A pledge by the US central bank, the Federal Reserve, for a massive spending spree of all types of US debt failed to put the brake on the global stock market sell-off, suggesting that investors are looking for huge government spending programmes and not just market-calming initiatives by central banks.
Economists are divided about when the next US recession will arrive, but they largely agree on this: The country will need to fight it with a massive fiscal programme, and be ready to swallow deficits that may eclipse the trillion-dollar shortfall run by the Trump administration this year.
Global markets and oil prices fell after US President Donald Trump ordered American companies to exit China after Beijing unveiled retaliatory tariffs on $75bn (€67bn) in US goods, throwing a new twist into the bitter trade war between the world’s two largest economies.
The latest international trade data for Ireland confirm once again that the export sector of the economy remains a very important engine of overall economic growth and it is blatantly obvious that the future health of the export sector is crucial for the overall health and prosperity of the economy.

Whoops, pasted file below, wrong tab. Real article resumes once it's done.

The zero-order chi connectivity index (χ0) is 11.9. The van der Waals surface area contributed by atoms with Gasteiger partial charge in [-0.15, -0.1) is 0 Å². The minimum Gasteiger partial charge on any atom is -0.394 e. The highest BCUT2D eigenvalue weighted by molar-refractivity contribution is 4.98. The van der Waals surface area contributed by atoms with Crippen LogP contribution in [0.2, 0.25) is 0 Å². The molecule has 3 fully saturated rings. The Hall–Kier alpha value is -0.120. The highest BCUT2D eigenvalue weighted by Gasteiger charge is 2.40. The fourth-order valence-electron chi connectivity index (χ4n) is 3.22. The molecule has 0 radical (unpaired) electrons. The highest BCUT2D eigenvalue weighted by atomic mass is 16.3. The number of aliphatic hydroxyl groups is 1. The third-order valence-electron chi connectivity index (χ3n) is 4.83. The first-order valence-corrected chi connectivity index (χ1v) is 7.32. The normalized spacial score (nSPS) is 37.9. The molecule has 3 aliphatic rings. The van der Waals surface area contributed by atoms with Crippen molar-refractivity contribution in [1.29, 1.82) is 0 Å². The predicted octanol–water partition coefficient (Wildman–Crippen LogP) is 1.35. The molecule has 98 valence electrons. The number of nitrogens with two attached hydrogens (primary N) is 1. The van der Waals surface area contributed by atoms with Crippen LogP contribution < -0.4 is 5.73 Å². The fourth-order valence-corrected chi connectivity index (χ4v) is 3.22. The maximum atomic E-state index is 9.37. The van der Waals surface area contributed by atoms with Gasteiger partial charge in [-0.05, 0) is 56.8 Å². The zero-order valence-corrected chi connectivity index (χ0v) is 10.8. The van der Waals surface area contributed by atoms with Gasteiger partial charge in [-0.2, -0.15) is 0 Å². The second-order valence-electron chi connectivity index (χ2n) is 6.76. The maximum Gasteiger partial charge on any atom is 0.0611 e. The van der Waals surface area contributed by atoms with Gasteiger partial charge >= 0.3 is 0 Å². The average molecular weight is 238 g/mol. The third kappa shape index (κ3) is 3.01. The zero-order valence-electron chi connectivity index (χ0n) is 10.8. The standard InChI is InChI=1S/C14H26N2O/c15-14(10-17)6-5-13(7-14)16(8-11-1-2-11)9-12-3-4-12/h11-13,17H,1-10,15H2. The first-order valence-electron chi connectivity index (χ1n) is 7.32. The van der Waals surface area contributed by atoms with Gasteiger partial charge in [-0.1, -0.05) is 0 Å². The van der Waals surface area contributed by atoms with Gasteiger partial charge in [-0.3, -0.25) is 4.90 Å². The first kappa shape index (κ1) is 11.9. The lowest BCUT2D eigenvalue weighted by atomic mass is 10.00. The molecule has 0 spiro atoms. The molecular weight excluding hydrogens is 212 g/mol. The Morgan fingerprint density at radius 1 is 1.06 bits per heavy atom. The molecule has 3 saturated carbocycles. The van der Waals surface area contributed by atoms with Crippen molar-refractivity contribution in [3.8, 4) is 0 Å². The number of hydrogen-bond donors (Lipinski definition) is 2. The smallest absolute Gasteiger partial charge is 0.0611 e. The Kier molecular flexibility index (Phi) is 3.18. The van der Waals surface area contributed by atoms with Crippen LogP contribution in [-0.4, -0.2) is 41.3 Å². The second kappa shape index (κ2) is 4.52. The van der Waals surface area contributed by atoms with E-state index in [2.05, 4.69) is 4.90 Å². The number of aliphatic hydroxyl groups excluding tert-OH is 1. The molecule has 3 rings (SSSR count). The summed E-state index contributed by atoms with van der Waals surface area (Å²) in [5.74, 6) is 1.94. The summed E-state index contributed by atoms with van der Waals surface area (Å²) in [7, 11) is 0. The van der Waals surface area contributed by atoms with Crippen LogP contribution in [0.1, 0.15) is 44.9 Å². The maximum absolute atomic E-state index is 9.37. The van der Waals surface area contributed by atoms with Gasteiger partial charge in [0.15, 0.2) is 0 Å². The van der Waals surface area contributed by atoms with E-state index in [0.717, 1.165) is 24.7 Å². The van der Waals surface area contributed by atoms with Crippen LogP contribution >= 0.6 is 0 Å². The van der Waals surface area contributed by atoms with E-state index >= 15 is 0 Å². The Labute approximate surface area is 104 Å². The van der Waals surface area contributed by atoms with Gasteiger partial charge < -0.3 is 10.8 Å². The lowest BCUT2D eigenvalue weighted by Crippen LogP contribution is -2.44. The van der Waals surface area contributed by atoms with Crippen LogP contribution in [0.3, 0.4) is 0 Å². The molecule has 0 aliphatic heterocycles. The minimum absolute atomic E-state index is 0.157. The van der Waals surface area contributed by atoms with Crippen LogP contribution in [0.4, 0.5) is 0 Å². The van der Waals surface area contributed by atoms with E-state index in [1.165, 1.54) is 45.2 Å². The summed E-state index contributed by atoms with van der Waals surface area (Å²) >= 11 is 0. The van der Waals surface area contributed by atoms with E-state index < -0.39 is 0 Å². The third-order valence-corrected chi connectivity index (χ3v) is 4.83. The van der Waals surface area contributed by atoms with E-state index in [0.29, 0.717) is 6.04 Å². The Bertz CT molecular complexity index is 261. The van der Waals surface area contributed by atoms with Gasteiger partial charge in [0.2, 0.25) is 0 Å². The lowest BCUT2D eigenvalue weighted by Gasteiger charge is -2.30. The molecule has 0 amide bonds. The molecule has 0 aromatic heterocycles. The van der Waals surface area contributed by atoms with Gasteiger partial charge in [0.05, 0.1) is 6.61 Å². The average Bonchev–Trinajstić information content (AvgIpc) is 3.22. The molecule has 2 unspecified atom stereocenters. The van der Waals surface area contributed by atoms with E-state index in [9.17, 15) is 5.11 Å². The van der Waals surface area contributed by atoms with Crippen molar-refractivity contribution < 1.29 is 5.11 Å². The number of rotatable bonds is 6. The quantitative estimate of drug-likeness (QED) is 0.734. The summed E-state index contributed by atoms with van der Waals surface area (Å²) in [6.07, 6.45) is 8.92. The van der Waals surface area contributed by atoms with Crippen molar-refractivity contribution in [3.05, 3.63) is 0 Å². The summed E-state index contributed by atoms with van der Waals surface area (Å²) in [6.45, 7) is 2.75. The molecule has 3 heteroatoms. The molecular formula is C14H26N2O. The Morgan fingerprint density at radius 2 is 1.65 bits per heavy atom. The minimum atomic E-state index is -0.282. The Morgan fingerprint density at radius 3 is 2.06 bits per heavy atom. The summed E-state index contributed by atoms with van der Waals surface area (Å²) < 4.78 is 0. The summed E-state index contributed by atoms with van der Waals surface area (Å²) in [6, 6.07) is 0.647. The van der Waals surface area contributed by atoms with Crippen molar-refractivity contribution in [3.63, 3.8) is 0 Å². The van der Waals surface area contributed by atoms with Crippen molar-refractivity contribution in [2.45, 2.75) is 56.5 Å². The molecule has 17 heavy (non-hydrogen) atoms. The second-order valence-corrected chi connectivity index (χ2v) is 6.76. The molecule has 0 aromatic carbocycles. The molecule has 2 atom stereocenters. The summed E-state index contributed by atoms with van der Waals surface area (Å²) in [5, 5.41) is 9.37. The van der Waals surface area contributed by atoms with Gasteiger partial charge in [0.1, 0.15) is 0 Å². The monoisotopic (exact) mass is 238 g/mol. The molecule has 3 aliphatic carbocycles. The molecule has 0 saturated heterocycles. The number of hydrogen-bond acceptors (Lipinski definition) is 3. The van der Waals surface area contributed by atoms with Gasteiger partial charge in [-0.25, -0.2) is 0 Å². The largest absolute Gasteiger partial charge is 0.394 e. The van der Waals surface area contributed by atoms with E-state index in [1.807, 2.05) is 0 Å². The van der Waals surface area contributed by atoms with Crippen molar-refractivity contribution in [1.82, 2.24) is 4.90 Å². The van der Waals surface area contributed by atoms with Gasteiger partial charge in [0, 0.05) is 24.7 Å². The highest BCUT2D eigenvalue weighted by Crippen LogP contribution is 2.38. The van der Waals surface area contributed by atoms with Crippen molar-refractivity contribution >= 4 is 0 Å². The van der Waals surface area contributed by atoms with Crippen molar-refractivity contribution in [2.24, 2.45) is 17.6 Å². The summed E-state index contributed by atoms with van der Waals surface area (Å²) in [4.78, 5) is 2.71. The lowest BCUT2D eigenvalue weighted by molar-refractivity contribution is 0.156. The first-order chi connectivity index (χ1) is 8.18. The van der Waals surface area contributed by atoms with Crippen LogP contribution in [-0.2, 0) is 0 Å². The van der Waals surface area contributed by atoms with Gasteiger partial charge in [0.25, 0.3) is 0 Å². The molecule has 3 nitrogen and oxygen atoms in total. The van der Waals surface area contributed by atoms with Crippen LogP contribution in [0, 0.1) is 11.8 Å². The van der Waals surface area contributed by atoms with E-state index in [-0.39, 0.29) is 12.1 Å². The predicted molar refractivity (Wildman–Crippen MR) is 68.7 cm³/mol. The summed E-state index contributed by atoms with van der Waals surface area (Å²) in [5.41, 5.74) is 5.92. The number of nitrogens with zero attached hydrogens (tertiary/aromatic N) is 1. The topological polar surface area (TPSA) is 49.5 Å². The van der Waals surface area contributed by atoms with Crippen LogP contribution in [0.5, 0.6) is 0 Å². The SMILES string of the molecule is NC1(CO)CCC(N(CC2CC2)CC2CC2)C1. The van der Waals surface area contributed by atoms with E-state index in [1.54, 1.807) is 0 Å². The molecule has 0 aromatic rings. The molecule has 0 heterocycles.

US President Donald Trump has said trade negotiations with China are progressing and a final agreement “will probably happen”, adding that his call for tariffs to remain on Chinese imported goods for some time did not mean talks were in trouble.
Irish shares tapped a surprise early new year buying wave that sent the Iseq Overall index climbing 3%, reflecting huge gains for Bank of Ireland and housebuilder Glenveagh at the end of a week marked by global stock market tremors.